Cognitive Behavior Therapy for Personality Disorders

In this video from a recent Beck Institute Workshop, Dr. Aaron Beck discusses the evolution of cognitive behavior therapy for personality disorders.  Dr. Beck explains that it is often helpful to incorporate a patient’s early development into therapy when treating patients with personality disorders.  Dr. Beck describes a specific instance in which he used imaginal roleplaying to help a patient modify the meaning of her early traumatic experiences.

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Cognitive Behavior Therapy is Effective for Sleep Disturbances in US Military Vets

According to a recent study published in the Journal of Psychosomatic Research, cognitive behavior therapy (CBT) may improve sleep and reduce daytime PTSD symptoms among military veterans. The current study compared Prazosin (a pharmacological treatment for sleep disturbance) versus a CBT sleep intervention against a placebo control. Fifty US military veterans were randomly assigned to either the Prazosin group (n = 18), the CBT group (n = 17), or the placebo group (n = 15). Both active groups (Prazosin and CBT) showed greater reductions in insomnia and daytime PTSD symptom severity. Overall sleep improvements were noted in 61.9% of those who completed the active treatments and 25% of those in the placebo group. These results suggest that both pharmacological and CBT interventions may improve sleep and reduce PTSD symptoms among military veterans.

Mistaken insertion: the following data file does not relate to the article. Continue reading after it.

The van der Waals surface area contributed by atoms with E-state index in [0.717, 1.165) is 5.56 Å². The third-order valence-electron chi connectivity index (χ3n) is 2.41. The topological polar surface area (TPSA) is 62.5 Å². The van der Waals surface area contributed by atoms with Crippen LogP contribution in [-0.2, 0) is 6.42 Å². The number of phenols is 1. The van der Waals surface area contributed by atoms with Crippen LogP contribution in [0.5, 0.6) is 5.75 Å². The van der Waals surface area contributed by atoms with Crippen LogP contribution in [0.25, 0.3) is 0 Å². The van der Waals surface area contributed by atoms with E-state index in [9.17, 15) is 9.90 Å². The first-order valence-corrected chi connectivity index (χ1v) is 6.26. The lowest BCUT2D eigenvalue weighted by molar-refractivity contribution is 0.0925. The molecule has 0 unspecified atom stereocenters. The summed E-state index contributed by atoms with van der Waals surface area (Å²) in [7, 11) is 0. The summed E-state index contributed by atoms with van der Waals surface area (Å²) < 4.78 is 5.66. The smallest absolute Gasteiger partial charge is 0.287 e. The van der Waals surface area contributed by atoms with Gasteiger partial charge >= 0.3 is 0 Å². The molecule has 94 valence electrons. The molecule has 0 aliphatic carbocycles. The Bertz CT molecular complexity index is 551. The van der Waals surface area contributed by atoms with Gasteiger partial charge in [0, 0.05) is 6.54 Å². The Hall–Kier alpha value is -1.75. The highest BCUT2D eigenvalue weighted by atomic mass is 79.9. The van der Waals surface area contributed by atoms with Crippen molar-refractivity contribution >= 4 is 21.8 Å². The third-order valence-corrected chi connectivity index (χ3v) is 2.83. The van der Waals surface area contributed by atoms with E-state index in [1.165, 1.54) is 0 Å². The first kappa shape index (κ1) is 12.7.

Germain, A., Richardson, R., Moul, D. E., Mammen, O., Haas, G., Forman, S. D., Rode, N., … Nofzinger, E. A. (2012). Placebo-controlled comparison of prazosin and cognitive-behavioral treatments for sleep disturbances in US Military Veterans. Journal of Psychosomatic Research, 72, 2, 89-96.

Cognitive Therapy and Psychodynamic Therapy

In this video from a recent Beck Institute workshop, Dr. Aaron Beck discusses the similarities and differences between cognitive therapy and modern psychodynamic therapy.  Both theories delve into the significance of automatic thoughts and their meanings, and both utilize action plans in therapy.  Dr. Beck explains, however, that cognitive therapy is based on the generic cognitive model and requires a structured, action-oriented session, while wpsychodynamic therapy utilizes a more discursive, free-flowing session oriented toward listening. To watch an additional video of Dr. Beck discussing the generic cognitive model, click here.

Online CBT Course Shows Promise in Treating Depression among Adolescents and Young Adults

According to a recent study published in the Journal of Medical Internet Research, internet-based cognitive behavior therapy (CBT) may help reduce depressive symptoms among adolescents and young adults. The current study aimed to determine the effectiveness of Master Your Mood (MYM), an internet based CBT intervention, for depressive symptoms among young people. Participants (244; ages 16-25) were randomly assigned to the online MYM course or to a wait-list control. The online MYM group focused on cognitive restructuring—participants were taught and encouraged to identify and respond to their own unhelpful and inaccurate thoughts; to engage in pleasant activities every day; and to measure their mood every day to help them understand the connection between pleasant activities and mood level. At a 3-month follow up, the MYM group showed significant improvements in depressive and anxiety symptoms. These promising results suggest that internet-based interventions may help reach adolescents and young adults who might otherwise remain untreated.